Case: Audio Processing in Windows

By | January 2, 2015

This is a continuation in a set of articles focused on noteworthy technology and solutions we have implemented or encountered in our projects.
This article briefly describes our experiences implementing additional audio processing methods for Windows 7 and higher.

As operating systems evolve, increasing the number of available APIs and adding optimized methods to implement new features for software vendors allows audio processing methods to evolve as well. Ever since the release of Windows Vista, vendors are able to use one of two methods for processing audio. Because we have experiences working with both approaches, we will discuss, compare, and contrast them.

Audio filter driver

Audio stream processing is done in user-space and is implemented within COM object. Unlike kernel mode driver, this approach guarantees that system stability cannot be affected because all code is executed in user-space.

If you read our previous article regarding implementing surround sound, you may have noticed that we used audio filter drivers.

Note the following in regards to this method:

  • All audio processing is done with the kernel mode driver.
  • This method works for all versions of Windows from XP to current versions.
  • Our solution implements a number of DSP effects in the kernel mode audio driver. This includes equalizer and Dolby technologies.

System Effects Audio Processing Objects (sAPOs)

This approach was introduced in Windows Vista as part of its new audio architecture. This, of course, means that it is not supported in Windows XP.
Audio stream processing is done in the user space of virtual memory and is implemented within COM objects. Unlike kernel mode drivers, this approach guarantees system stability remains unaffected because all code is executed in the user space.

sAPOs are divided into LFX and GFX. The difference between them is their location in the audio stack. LFX sAPOs are located between the application and system mixer. Therefore, it has access to the original audio stream, which can be a significant advantage for a number of applications.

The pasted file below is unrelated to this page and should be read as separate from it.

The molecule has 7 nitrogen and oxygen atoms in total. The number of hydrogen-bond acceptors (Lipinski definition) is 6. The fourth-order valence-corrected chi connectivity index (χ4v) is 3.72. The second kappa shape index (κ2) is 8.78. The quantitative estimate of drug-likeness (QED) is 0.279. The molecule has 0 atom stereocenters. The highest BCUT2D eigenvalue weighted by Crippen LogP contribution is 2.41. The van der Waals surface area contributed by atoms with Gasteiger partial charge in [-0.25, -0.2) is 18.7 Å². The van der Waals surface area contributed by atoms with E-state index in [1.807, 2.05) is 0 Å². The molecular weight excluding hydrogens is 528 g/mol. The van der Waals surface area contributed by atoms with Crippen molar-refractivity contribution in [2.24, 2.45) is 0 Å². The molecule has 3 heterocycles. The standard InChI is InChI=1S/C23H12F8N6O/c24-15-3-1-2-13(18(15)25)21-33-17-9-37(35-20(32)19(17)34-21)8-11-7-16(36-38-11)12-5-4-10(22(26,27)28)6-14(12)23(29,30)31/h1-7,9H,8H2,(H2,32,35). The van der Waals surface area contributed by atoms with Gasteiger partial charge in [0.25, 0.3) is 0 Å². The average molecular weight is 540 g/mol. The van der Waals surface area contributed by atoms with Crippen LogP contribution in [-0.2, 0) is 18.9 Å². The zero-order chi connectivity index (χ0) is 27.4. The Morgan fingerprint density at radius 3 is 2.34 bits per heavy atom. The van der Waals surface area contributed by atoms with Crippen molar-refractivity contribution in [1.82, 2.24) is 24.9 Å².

We have a solution that implements Dolby Headphone and Dolby ProLogic IIx technologies in LFX sAPOs.


  • GFX Filter – Global Effects Filter. A GFX filter is packaged as an AVStream minidriver with an associated INF file. This type of GFX filter must not be confused with the COM-based audio processing objects that were developed for Windows Vista, which are called GFX sAPOs.
  • sAPOs – Windows Vista includes several user-mode in-process COM objects that are installed by default. These objects provide digital signal processing for Windows audio streams. An sAPO is simply a host object containing an algorithm that is written to provide a specific Digital Signal Processing (DSP) effect.
  • Dolby Headphone – this is a technology developed by Lake Technology (Australia). Marketing rights were sold to Dolby Laboratories, sometimes referred to as Mobile Surround. Dolby Headphone creates a virtual surround sound environment in real-time using any set of two channel stereo headphones. It takes as input either a 5.1 channel signal, a Dolby Pro Logic II encoded 2 channel signal (from which 5 channels can be derived) or a stereo 2 channel signal. It sends a 2 channel stereo signal as output. This includes audio cues intended to place the input channels in a simulated virtual soundstage.
  • sAPO LFX FiltersAPOs Local Effects Filter. LFX corresponds to the point before all audio streams are mixed in the audio engine.
  • sAPO GFX FiltersAPOs Global Effects Filter. GFX corresponds to the point after the audio streams are mixed (post-mix) in the Audio Engine. This occurs prior to the passing of audio data to the audio adapter.

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